Background factors and clinical symptoms of major depression with silent cerebral infarction.
We previously reported that major depression developing during or after the presenile period is frequently combined with silent cerebral infarction and that these patients have a high risk of stroke. Therefore, we investigated whether the background factors and clinical symptoms of patients with major depression with silent cerebral infarction [SCI(+)] different from those in patients with major depression without silent cerebral infarction [SCI(-)] before medical treatment.
Patients with major depression with onset after 50 years of age were classified based on magnetic resonance imaging findings into the SCI(+) (n = 37) or SCI(-) (n = 20) group. The diagnostic criteria for major depression were those of the American Psychiatry Association (DSM-III-R). Patients with stroke or focal neurological symptoms were excluded. The SCI(+) group was subclassified according to whether the infarction area was perforating, cortical, or mixed artery. Family history of affective disorder, risk factors for stroke, and Zung's Self-rated Depression Scale (SDS) score before medical treatment of the group were compared.
The SCI(+) group had a significantly lower (P < .05) frequency of family history of affective disorder but a significantly higher (P < .01) frequency of hypertension than did the SCI(-) group. The mean SDS score in the SCI(+) group was significantly higher than that in the SCI(-) group (P < .01). The mean SDS score of the mixed artery infarction group was higher than that of the perforating artery infarction group (P < .05).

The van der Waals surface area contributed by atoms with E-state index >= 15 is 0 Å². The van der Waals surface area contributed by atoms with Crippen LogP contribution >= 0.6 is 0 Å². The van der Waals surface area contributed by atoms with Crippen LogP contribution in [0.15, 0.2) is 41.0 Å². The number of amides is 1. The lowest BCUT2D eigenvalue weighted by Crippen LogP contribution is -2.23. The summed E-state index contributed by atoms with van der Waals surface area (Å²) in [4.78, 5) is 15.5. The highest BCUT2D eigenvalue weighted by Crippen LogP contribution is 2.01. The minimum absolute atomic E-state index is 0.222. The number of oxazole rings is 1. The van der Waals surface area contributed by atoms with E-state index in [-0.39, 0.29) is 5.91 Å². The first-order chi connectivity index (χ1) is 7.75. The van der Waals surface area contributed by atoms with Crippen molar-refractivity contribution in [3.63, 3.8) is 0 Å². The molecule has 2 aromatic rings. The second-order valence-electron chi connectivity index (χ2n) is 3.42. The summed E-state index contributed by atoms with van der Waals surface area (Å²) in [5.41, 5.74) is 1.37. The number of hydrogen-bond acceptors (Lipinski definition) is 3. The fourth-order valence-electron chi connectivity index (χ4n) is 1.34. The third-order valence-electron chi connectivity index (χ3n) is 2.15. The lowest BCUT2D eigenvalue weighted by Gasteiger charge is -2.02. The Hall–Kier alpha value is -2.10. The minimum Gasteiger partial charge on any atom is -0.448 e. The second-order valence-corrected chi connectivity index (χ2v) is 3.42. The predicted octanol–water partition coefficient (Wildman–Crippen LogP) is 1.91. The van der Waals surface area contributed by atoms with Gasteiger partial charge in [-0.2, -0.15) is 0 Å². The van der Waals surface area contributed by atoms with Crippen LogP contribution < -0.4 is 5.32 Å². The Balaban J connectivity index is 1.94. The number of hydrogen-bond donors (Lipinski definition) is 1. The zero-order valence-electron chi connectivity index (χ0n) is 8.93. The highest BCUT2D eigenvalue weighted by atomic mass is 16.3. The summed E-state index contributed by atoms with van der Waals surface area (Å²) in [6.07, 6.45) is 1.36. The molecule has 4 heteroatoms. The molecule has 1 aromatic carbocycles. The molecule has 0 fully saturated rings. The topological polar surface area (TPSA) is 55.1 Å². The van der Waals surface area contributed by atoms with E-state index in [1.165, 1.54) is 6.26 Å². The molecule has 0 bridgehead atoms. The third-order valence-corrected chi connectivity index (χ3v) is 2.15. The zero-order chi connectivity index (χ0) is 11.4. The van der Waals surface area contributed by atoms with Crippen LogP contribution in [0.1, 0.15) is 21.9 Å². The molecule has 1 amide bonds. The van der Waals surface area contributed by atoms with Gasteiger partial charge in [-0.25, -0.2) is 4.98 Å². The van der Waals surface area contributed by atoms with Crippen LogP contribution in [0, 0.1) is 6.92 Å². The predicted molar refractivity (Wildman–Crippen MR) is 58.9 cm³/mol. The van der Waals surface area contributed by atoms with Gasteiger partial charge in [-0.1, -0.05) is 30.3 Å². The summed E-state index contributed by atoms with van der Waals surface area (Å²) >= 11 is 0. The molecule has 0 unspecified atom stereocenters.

Patients with major depression with silent cerebral infarction present more marked neurological factors and more severe depressive symptoms than do those without silent cerebral infarction. Because these features were more prominent in the patients with mixed artery infarction with broad obstructions, we consider that the area of brain damage caused by cerebral infarction is positively related to the severity of depressive symptoms.
- Copyright © 1994 by American Heart Association